This article has been reviewed according to Science X's editorial process and policies. Editors have highlighted the following attributes while ensuring the content's credibility:

fact-checked

proofread

Researchers use carbon capture and utilization technology to recycle industrial carbon dioxide

Researchers use carbon capture and utilization technology to recycle industrial carbon dioxide
Graphical abstract. Credit: Chemical Engineering Journal (2023). DOI: 10.1016/j.cej.2023.143684

Climate change is a serious concern that needs to be prioritized globally. Nations across the globe are drafting policies to reduce the impact of global warming and climate change. For instance, the European Union has recommended a comprehensive set of guidelines to achieve climate neutrality by 2050. Likewise, the European Green Deal puts heavy emphasis on reducing greenhouse gas emissions.

The capture of emitted (CO2) and its into useful commercial products is one way to limit global warming and mitigate its effects. Scientists are now looking into and utilization (CCU) technology as a promising approach to expanding CO2 storage and conversion at a low cost.

Global CCU research, however, is largely limited to only about 20 conversion compounds. Given the variety of CO2 emission sources, it is critical to have a wider range of chemical compounds, which necessitates delving deeper into processes that can convert CO2 even at low concentrations.

A team of researchers from Chung-Ang University in Korea are conducting research on CCU processes that use or abundant natural resources as raw materials to ensure their economic feasibility.

The team, led by Professor Sungho Yoon and Associate Professor Chul-Jin Lee, recently published a study where they discuss the utilization of industrial CO2 and dolomite—a common and abundant sedimentary rock that is a rich source of calcium and magnesium—for the production of two commercially viable products: calcium formate and .

The study was published in the Chemical Engineering Journal.

"There is a growing interest in utilizing CO2 to produce valuable products that can help mitigate while creating economic benefits. By combining CO2 hydrogenation and cation exchange reaction, a process for simultaneous metal oxide purification and high-value formate production has been developed," remarks Prof. Yoon.

In their study, the researchers used a catalyst (Ru/bpyTN-30-CTF) to add hydrogen to CO2, which resulted in the production of two value-added products, calcium formate and magnesium oxide. Calcium formate, a cement additive, de-icing agent, and animal feed additive, is also used in leather tanning.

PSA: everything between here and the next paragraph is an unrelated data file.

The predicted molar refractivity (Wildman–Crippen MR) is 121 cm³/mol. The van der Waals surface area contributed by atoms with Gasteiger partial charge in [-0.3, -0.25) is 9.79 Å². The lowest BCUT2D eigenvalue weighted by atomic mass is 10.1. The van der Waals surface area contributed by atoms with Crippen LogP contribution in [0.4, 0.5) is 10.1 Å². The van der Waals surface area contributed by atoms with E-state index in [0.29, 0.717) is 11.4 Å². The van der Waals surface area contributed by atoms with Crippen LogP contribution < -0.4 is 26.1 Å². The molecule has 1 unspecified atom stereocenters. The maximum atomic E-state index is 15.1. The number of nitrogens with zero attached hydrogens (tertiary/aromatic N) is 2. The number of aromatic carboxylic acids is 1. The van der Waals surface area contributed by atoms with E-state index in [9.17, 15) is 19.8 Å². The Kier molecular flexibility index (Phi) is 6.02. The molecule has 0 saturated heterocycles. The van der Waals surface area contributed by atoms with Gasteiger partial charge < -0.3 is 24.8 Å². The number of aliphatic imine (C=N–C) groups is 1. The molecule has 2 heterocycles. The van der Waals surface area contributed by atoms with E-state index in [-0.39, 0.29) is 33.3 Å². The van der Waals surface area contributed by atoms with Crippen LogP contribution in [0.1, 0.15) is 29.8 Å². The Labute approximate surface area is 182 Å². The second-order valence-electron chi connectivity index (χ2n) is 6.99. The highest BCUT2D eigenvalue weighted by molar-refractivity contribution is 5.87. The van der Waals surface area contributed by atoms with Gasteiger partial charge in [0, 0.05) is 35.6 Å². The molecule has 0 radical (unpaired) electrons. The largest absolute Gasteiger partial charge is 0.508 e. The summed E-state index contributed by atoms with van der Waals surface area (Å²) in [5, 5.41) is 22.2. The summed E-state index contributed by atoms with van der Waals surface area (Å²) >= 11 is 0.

Magnesium oxide, in contrast, is extensively used in the construction and pharmaceutical industries. The process was not only viable but also extremely rapid, yielding the products in just 5 minutes at room temperature. Moreover, the researchers estimated that this process could reduce global warming potential by 20% when compared to traditional calcium formate production methods.

The team also evaluated if their method could potentially replace the current production approaches by checking its environmental impact and economic feasibility. "Based on the results, we can say that our method offers an eco-friendly CO2 conversion alternative that could replace the conventional approaches, potentially contributing to the reduction of industrial CO2 emissions," Prof. Yoon explains.

Although converting CO2 into meaningful products sounds promising, these processes are not always easy to scale up. Most of the CCU technologies have not been commercialized owing to their low economic feasibility compared to the prevailing commercial processes. "We need to combine CCU processes with waste material recycling to make them both environmentally and economically beneficial. This may contribute to achieving a net-zero emissions goal in the future," concludes Dr. Lee.

More information: Hayoung Yoon et al, Kinetic conversion of magnesium and calcium ions of dolomite into useful value-added products using CO2, Chemical Engineering Journal (2023). DOI: 10.1016/j.cej.2023.143684

Provided by Chung Ang University

Citation: Researchers use carbon capture and utilization technology to recycle industrial carbon dioxide (2023, September 14) retrieved 22 July 2024 from https://phys.org/news/2023-09-carbon-capture-technology-recycle-industrial.html
This document is subject to copyright. Apart from any fair dealing for the purpose of private study or research, no part may be reproduced without the written permission. The content is provided for information purposes only.

Explore further

Researchers develop novel catalyst for carbon dioxide hydrogenation to formate

10 shares

Feedback to editors